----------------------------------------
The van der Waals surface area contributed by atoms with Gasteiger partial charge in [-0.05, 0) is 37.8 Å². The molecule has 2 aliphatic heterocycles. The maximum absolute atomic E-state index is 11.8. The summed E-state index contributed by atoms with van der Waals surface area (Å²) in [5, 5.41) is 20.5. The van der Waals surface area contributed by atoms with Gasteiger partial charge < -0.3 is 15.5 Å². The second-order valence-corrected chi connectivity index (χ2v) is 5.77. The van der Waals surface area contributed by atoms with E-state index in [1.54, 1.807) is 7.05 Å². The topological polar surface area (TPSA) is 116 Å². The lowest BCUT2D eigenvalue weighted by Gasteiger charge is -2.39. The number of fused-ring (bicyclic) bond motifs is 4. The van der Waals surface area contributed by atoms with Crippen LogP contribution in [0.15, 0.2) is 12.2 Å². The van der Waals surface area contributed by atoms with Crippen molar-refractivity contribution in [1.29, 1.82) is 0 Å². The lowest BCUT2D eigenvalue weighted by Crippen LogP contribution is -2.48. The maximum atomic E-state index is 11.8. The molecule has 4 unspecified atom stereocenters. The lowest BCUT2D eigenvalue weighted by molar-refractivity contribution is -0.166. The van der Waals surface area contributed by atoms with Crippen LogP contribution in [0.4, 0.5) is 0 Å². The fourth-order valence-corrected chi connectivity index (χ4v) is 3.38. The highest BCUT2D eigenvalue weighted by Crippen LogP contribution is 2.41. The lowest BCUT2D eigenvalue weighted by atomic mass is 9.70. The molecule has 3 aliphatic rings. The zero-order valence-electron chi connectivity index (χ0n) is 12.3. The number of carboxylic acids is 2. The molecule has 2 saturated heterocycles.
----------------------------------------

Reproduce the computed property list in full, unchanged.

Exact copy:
The van der Waals surface area contributed by atoms with Gasteiger partial charge in [-0.05, 0) is 37.8 Å². The molecule has 2 aliphatic heterocycles. The maximum absolute atomic E-state index is 11.8. The summed E-state index contributed by atoms with van der Waals surface area (Å²) in [5, 5.41) is 20.5. The van der Waals surface area contributed by atoms with Gasteiger partial charge < -0.3 is 15.5 Å². The second-order valence-corrected chi connectivity index (χ2v) is 5.77. The van der Waals surface area contributed by atoms with E-state index in [1.54, 1.807) is 7.05 Å². The topological polar surface area (TPSA) is 116 Å². The lowest BCUT2D eigenvalue weighted by Gasteiger charge is -2.39. The number of fused-ring (bicyclic) bond motifs is 4. The van der Waals surface area contributed by atoms with Crippen LogP contribution in [0.15, 0.2) is 12.2 Å². The van der Waals surface area contributed by atoms with Crippen molar-refractivity contribution in [1.29, 1.82) is 0 Å². The lowest BCUT2D eigenvalue weighted by Crippen LogP contribution is -2.48. The maximum atomic E-state index is 11.8. The molecule has 4 unspecified atom stereocenters. The lowest BCUT2D eigenvalue weighted by molar-refractivity contribution is -0.166. The van der Waals surface area contributed by atoms with Crippen LogP contribution in [0.4, 0.5) is 0 Å². The fourth-order valence-corrected chi connectivity index (χ4v) is 3.38. The highest BCUT2D eigenvalue weighted by Crippen LogP contribution is 2.41. The lowest BCUT2D eigenvalue weighted by atomic mass is 9.70. The molecule has 3 aliphatic rings. The zero-order valence-electron chi connectivity index (χ0n) is 12.3. The number of carboxylic acids is 2. The molecule has 2 saturated heterocycles.